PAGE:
Twin-stick shooter Ion Assault will be a victim of choice, specifically the publisher’s choice to bring it out during gaming’s busiest season. It’ll also be hurt by the developer’s choice to build a game within an already over-saturated genre, particularly on Xbox Live Arcade. Sadly, the fact that it’s a reasonable video game with a fairly engrossing play mechanic is unlikely to be of much consequence.
In Ion Assault’s favour, it does have a unique shtick, which is something that so many games of its ilk lack. Instead of using traditional lasers to destroy enemies, Ion Assault’s ships use an impressive, flowing particle system. The game’s Geometry Wars-like box arena has pools of these energy particles lying around its sides and corners. Players can hold LT to collect these energy pieces into the pool held in front of their ship, and then release the trigger to unleash a destructive particle beam.
This effect is both mechanically and visually impressive, as there’s clearly plenty of physics in Ion Assault: particles rebound at speed off the arena’s edges to create glowing swirls of dust, and your ship chaotically bumps off rocks like an attention-deficit squirrel. This unique form of combat does present a new challenge that piques interest immediately.
Unfortunately, the controls are less impressive than the physics. Rather than simply aiming the right stick to fire the beam in an intended direction, the stick controls an aiming line for the players’ ship. This line remains set even when the player lets go of the right stick (think of it like a rotational Resident Evil-esque laser sight). It’s an unnecessary, sluggish limitation seemingly implemented to emphasize the particle mechanics’ individuality, given how traditional twin-stick controls would be much simpler. After repeated playthroughs, the controls will eventually feel less ungainly but never natural, as holding and releasing a trigger button for 30 minutes is pretty uncomfortable in itself.
Beyond its interesting controls and impressive physics, Ion Assault is frustratingly deficient in personality. The presentation is neat and colorful enough, and individual ships and rocks are quite detailed, but it begins to feel bland after a few stages. There isn’t the intensity in sound, visuals and gameplay found in the genre’s modern-day standout titles like Geometry Wars or Super Stardust HD. The music is rather subdued, stages are only defined by their palette and names, and enemies are all too similar to one another, with some extravagant end bosses as noteworthy exceptions. Despite dynamic difficulty that alters enemy AI and helps keep things interesting, there’s never that feeling of being overwhelmed by swarms of enemies, that feeling that defines the best arcade titles and fuels the player’s desire to have another go.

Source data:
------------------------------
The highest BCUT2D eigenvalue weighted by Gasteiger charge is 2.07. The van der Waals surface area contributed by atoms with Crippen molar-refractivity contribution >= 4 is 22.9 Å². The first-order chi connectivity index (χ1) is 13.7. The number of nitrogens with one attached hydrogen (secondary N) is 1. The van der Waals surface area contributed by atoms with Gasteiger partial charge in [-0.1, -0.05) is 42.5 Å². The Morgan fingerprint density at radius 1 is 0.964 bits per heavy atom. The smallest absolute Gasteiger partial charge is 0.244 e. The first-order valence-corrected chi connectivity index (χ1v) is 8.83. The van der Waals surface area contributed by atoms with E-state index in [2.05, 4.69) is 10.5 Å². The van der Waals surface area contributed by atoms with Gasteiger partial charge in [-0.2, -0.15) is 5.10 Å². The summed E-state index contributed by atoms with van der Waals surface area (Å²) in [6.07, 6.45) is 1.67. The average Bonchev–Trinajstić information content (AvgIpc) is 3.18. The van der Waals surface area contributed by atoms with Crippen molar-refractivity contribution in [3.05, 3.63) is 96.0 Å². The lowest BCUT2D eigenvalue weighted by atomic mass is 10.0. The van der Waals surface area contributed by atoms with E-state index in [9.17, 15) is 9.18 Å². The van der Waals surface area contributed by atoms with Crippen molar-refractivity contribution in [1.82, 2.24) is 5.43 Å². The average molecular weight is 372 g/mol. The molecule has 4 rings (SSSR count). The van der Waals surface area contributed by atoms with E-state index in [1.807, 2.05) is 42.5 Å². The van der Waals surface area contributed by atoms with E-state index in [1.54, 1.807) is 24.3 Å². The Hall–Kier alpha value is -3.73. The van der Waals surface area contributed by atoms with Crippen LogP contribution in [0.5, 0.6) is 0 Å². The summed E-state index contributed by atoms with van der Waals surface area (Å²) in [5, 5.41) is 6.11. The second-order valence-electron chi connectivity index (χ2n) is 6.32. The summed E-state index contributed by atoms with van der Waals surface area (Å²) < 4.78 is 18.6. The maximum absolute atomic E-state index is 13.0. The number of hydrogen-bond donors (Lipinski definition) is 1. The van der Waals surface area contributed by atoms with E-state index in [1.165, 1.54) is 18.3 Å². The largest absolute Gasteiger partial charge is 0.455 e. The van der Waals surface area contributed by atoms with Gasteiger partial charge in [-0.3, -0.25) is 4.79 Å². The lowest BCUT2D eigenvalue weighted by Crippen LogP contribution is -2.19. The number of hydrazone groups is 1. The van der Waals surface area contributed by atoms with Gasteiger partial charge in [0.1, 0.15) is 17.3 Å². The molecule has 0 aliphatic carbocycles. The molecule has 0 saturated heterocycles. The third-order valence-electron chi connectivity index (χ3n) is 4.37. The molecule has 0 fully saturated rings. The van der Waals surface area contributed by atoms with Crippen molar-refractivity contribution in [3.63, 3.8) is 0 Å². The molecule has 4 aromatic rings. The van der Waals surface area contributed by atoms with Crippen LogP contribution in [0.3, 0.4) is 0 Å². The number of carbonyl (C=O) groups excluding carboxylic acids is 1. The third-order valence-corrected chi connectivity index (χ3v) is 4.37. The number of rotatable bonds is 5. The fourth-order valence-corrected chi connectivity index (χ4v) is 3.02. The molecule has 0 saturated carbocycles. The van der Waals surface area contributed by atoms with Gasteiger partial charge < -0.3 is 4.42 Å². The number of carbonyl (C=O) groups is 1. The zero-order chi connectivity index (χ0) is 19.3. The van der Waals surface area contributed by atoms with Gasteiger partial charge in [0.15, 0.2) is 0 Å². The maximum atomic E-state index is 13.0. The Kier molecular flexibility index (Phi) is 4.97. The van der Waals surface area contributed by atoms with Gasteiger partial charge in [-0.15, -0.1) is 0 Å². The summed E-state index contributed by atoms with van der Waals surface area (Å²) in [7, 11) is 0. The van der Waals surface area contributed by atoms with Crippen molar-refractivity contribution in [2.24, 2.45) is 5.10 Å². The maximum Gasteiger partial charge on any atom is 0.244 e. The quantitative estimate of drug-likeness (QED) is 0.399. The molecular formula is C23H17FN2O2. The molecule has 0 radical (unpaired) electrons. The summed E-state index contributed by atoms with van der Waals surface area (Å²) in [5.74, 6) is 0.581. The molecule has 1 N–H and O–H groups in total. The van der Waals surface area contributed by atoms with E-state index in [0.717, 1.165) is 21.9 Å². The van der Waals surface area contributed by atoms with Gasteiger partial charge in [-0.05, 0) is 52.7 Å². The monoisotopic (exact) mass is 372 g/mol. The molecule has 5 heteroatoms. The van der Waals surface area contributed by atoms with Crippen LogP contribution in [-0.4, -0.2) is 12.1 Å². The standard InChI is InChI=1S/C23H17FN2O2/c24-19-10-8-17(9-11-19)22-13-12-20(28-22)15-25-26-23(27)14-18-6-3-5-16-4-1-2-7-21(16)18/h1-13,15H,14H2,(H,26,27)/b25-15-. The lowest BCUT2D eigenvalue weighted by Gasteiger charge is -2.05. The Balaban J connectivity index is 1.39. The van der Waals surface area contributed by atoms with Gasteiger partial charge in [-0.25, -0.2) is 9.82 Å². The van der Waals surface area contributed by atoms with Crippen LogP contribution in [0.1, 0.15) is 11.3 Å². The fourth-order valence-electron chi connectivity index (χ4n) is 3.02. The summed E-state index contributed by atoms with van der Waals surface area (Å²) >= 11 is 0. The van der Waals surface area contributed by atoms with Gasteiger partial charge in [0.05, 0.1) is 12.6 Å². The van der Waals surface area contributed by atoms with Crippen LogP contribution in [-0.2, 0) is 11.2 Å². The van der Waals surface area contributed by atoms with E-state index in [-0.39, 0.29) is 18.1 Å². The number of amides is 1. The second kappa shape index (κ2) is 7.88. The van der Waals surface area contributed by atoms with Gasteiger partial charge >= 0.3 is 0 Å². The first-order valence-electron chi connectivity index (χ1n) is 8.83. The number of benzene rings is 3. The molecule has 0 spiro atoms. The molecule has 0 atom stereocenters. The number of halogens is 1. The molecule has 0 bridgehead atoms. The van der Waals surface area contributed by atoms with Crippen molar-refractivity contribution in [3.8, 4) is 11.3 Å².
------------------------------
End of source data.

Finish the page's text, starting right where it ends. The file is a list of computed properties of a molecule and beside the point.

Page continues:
Thankfully, the core physics keeps things fun, as do some cool power-ups. The torus is an extraordinary joy, creating a giant swirl of plasma that quickly destroys whatever is within its reach, while the black hole-like plasma grenades help produce some great scoring runs. Of course, there are also leaderboards to poke players into pressing the start button again and again. All in all, Ion Assault’s short (60-90 minutes) single player campaign is enjoyable, if not about to set the world on fire.
Sadly–at the time of this review going up–no one is playing Ion Assault online. This is a shame, because there are some interesting variations in the versus mode and competent local co-op for those who like to assault ions with friends. But it’s more so a shame because it’s evidence of how Ion Assault is faring, with a leaderboard player count that isn’t likely to threaten the five figure mark when all’s said and done. Clearly, Ion Assault’s development team is talented, because it managed to teach an old dog a new trick. Regrettably, no one’s really interested in this old dog right now, because too many people have been trying to teach it new tricks. Unless, that is, the game’s name is Geometry Wars or Super Stardust HD, both of which are spectacularly stupid names for a dog.